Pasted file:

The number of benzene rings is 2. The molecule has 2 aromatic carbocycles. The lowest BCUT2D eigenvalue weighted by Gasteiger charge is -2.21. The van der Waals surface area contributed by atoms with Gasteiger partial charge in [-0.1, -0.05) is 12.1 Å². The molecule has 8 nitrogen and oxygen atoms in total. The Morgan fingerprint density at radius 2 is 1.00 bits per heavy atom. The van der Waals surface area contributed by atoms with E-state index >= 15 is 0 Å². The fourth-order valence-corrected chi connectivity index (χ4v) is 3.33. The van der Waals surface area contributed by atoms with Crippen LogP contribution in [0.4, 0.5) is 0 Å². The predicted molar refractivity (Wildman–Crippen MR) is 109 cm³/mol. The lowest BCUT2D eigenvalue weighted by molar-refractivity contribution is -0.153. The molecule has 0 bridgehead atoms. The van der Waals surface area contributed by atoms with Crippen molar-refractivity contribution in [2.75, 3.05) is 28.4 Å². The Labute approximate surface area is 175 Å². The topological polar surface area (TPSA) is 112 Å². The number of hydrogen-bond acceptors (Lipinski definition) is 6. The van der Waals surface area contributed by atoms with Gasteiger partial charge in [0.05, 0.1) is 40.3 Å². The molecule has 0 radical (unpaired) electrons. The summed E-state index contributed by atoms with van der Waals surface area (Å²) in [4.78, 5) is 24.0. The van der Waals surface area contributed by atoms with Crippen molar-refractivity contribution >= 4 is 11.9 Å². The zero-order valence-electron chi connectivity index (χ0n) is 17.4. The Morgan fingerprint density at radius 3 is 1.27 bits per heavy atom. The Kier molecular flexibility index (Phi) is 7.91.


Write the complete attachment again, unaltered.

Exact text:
The number of benzene rings is 2. The molecule has 2 aromatic carbocycles. The lowest BCUT2D eigenvalue weighted by Gasteiger charge is -2.21. The van der Waals surface area contributed by atoms with Gasteiger partial charge in [-0.1, -0.05) is 12.1 Å². The molecule has 8 nitrogen and oxygen atoms in total. The Morgan fingerprint density at radius 2 is 1.00 bits per heavy atom. The van der Waals surface area contributed by atoms with E-state index >= 15 is 0 Å². The fourth-order valence-corrected chi connectivity index (χ4v) is 3.33. The van der Waals surface area contributed by atoms with Crippen LogP contribution in [0.4, 0.5) is 0 Å². The predicted molar refractivity (Wildman–Crippen MR) is 109 cm³/mol. The lowest BCUT2D eigenvalue weighted by molar-refractivity contribution is -0.153. The molecule has 0 bridgehead atoms. The van der Waals surface area contributed by atoms with Crippen molar-refractivity contribution in [2.75, 3.05) is 28.4 Å². The Labute approximate surface area is 175 Å². The topological polar surface area (TPSA) is 112 Å². The number of hydrogen-bond acceptors (Lipinski definition) is 6. The van der Waals surface area contributed by atoms with Gasteiger partial charge in [0.05, 0.1) is 40.3 Å². The molecule has 0 radical (unpaired) electrons. The summed E-state index contributed by atoms with van der Waals surface area (Å²) in [4.78, 5) is 24.0. The van der Waals surface area contributed by atoms with Crippen molar-refractivity contribution >= 4 is 11.9 Å². The zero-order valence-electron chi connectivity index (χ0n) is 17.4. The Morgan fingerprint density at radius 3 is 1.27 bits per heavy atom. The Kier molecular flexibility index (Phi) is 7.91.